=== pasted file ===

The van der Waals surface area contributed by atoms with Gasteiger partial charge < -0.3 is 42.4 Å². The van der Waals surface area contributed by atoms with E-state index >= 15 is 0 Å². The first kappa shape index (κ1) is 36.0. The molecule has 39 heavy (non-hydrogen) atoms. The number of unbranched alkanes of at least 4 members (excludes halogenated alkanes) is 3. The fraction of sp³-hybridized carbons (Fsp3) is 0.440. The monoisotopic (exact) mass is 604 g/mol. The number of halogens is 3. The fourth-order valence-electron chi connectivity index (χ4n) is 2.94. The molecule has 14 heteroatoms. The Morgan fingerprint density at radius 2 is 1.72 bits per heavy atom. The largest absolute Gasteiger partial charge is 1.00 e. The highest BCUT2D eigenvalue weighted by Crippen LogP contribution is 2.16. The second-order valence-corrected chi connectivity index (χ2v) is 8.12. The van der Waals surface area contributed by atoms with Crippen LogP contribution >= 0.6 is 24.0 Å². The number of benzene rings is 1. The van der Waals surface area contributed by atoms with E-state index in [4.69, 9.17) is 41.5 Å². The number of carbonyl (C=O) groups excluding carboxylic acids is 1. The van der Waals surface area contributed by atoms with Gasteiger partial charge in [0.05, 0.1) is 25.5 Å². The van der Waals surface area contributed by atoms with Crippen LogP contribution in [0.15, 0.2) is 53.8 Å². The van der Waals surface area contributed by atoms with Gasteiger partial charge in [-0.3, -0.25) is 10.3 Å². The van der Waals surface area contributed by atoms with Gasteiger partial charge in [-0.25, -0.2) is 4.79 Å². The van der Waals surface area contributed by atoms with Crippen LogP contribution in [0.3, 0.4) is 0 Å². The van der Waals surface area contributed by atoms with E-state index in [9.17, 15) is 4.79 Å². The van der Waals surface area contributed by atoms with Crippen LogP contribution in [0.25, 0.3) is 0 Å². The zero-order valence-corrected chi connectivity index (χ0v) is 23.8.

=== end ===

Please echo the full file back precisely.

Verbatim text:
The van der Waals surface area contributed by atoms with Gasteiger partial charge < -0.3 is 42.4 Å². The van der Waals surface area contributed by atoms with E-state index >= 15 is 0 Å². The first kappa shape index (κ1) is 36.0. The molecule has 39 heavy (non-hydrogen) atoms. The number of unbranched alkanes of at least 4 members (excludes halogenated alkanes) is 3. The fraction of sp³-hybridized carbons (Fsp3) is 0.440. The monoisotopic (exact) mass is 604 g/mol. The number of halogens is 3. The fourth-order valence-electron chi connectivity index (χ4n) is 2.94. The molecule has 14 heteroatoms. The Morgan fingerprint density at radius 2 is 1.72 bits per heavy atom. The largest absolute Gasteiger partial charge is 1.00 e. The highest BCUT2D eigenvalue weighted by Crippen LogP contribution is 2.16. The second-order valence-corrected chi connectivity index (χ2v) is 8.12. The van der Waals surface area contributed by atoms with Crippen LogP contribution >= 0.6 is 24.0 Å². The number of benzene rings is 1. The van der Waals surface area contributed by atoms with E-state index in [4.69, 9.17) is 41.5 Å². The number of carbonyl (C=O) groups excluding carboxylic acids is 1. The van der Waals surface area contributed by atoms with Gasteiger partial charge in [0.05, 0.1) is 25.5 Å². The van der Waals surface area contributed by atoms with Crippen LogP contribution in [0.15, 0.2) is 53.8 Å². The van der Waals surface area contributed by atoms with Gasteiger partial charge in [-0.3, -0.25) is 10.3 Å². The van der Waals surface area contributed by atoms with Gasteiger partial charge in [-0.25, -0.2) is 4.79 Å². The van der Waals surface area contributed by atoms with Crippen LogP contribution in [0.3, 0.4) is 0 Å². The van der Waals surface area contributed by atoms with E-state index in [9.17, 15) is 4.79 Å². The van der Waals surface area contributed by atoms with Crippen LogP contribution in [0.25, 0.3) is 0 Å². The zero-order valence-corrected chi connectivity index (χ0v) is 23.8.